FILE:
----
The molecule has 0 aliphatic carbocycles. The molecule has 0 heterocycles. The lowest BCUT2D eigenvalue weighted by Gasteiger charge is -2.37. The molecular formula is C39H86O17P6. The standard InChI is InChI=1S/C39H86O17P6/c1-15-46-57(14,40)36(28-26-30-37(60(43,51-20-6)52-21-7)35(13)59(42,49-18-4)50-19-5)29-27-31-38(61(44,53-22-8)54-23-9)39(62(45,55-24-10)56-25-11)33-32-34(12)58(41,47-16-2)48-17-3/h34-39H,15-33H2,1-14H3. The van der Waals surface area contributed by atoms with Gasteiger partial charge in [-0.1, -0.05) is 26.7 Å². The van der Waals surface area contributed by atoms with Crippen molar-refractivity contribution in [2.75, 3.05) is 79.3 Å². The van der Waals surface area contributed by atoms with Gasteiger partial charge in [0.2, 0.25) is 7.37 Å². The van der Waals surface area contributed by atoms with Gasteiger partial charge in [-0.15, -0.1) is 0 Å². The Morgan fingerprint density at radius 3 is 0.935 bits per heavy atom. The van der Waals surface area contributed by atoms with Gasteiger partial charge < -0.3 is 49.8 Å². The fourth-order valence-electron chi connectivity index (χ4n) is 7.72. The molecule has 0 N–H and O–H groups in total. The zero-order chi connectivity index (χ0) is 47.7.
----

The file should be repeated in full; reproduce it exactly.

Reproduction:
The molecule has 0 aliphatic carbocycles. The molecule has 0 heterocycles. The lowest BCUT2D eigenvalue weighted by Gasteiger charge is -2.37. The molecular formula is C39H86O17P6. The standard InChI is InChI=1S/C39H86O17P6/c1-15-46-57(14,40)36(28-26-30-37(60(43,51-20-6)52-21-7)35(13)59(42,49-18-4)50-19-5)29-27-31-38(61(44,53-22-8)54-23-9)39(62(45,55-24-10)56-25-11)33-32-34(12)58(41,47-16-2)48-17-3/h34-39H,15-33H2,1-14H3. The van der Waals surface area contributed by atoms with Gasteiger partial charge in [-0.1, -0.05) is 26.7 Å². The van der Waals surface area contributed by atoms with Crippen molar-refractivity contribution in [2.75, 3.05) is 79.3 Å². The van der Waals surface area contributed by atoms with Gasteiger partial charge in [0.2, 0.25) is 7.37 Å². The van der Waals surface area contributed by atoms with Gasteiger partial charge in [-0.15, -0.1) is 0 Å². The Morgan fingerprint density at radius 3 is 0.935 bits per heavy atom. The van der Waals surface area contributed by atoms with Gasteiger partial charge < -0.3 is 49.8 Å². The fourth-order valence-electron chi connectivity index (χ4n) is 7.72. The molecule has 0 N–H and O–H groups in total. The zero-order chi connectivity index (χ0) is 47.7.